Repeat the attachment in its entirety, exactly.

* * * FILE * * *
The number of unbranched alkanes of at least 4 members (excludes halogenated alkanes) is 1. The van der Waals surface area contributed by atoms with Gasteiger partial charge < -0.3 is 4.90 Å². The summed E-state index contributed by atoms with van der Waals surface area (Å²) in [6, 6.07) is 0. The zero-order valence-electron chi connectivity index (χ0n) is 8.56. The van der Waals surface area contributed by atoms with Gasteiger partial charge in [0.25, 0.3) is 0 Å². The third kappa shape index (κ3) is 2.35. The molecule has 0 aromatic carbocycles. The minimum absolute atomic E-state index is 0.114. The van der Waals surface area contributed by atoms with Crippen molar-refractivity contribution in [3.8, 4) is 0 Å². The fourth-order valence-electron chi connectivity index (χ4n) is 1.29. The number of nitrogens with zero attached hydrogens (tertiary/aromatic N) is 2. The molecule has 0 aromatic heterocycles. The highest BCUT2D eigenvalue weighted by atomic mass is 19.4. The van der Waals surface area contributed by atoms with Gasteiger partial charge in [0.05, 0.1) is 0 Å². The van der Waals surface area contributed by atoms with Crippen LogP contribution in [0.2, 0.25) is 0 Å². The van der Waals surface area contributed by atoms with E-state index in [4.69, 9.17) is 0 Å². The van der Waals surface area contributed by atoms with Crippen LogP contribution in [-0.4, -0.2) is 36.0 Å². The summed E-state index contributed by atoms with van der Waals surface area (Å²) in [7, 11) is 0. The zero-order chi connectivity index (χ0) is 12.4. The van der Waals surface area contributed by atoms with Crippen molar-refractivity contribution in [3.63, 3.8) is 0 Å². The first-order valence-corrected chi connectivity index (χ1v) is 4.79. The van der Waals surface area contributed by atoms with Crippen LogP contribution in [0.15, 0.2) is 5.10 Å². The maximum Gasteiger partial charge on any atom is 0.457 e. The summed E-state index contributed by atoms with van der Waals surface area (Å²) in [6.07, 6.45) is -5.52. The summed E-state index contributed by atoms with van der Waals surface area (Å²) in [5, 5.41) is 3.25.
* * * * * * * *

The number of unbranched alkanes of at least 4 members (excludes halogenated alkanes) is 1. The van der Waals surface area contributed by atoms with Gasteiger partial charge < -0.3 is 4.90 Å². The summed E-state index contributed by atoms with van der Waals surface area (Å²) in [6, 6.07) is 0. The zero-order valence-electron chi connectivity index (χ0n) is 8.56. The van der Waals surface area contributed by atoms with Gasteiger partial charge in [0.25, 0.3) is 0 Å². The third kappa shape index (κ3) is 2.35. The molecule has 0 aromatic carbocycles. The minimum absolute atomic E-state index is 0.114. The van der Waals surface area contributed by atoms with Crippen molar-refractivity contribution in [3.8, 4) is 0 Å². The fourth-order valence-electron chi connectivity index (χ4n) is 1.29. The number of nitrogens with zero attached hydrogens (tertiary/aromatic N) is 2. The molecule has 0 aromatic heterocycles. The highest BCUT2D eigenvalue weighted by atomic mass is 19.4. The van der Waals surface area contributed by atoms with Gasteiger partial charge in [0.05, 0.1) is 0 Å². The van der Waals surface area contributed by atoms with Crippen LogP contribution in [0.2, 0.25) is 0 Å². The van der Waals surface area contributed by atoms with E-state index in [4.69, 9.17) is 0 Å². The van der Waals surface area contributed by atoms with Crippen LogP contribution in [-0.4, -0.2) is 36.0 Å². The summed E-state index contributed by atoms with van der Waals surface area (Å²) in [7, 11) is 0. The zero-order chi connectivity index (χ0) is 12.4. The van der Waals surface area contributed by atoms with Crippen molar-refractivity contribution in [3.63, 3.8) is 0 Å². The first-order valence-corrected chi connectivity index (χ1v) is 4.79. The van der Waals surface area contributed by atoms with Crippen LogP contribution in [0.15, 0.2) is 5.10 Å². The maximum Gasteiger partial charge on any atom is 0.457 e. The summed E-state index contributed by atoms with van der Waals surface area (Å²) in [6.07, 6.45) is -5.52. The summed E-state index contributed by atoms with van der Waals surface area (Å²) in [5, 5.41) is 3.25.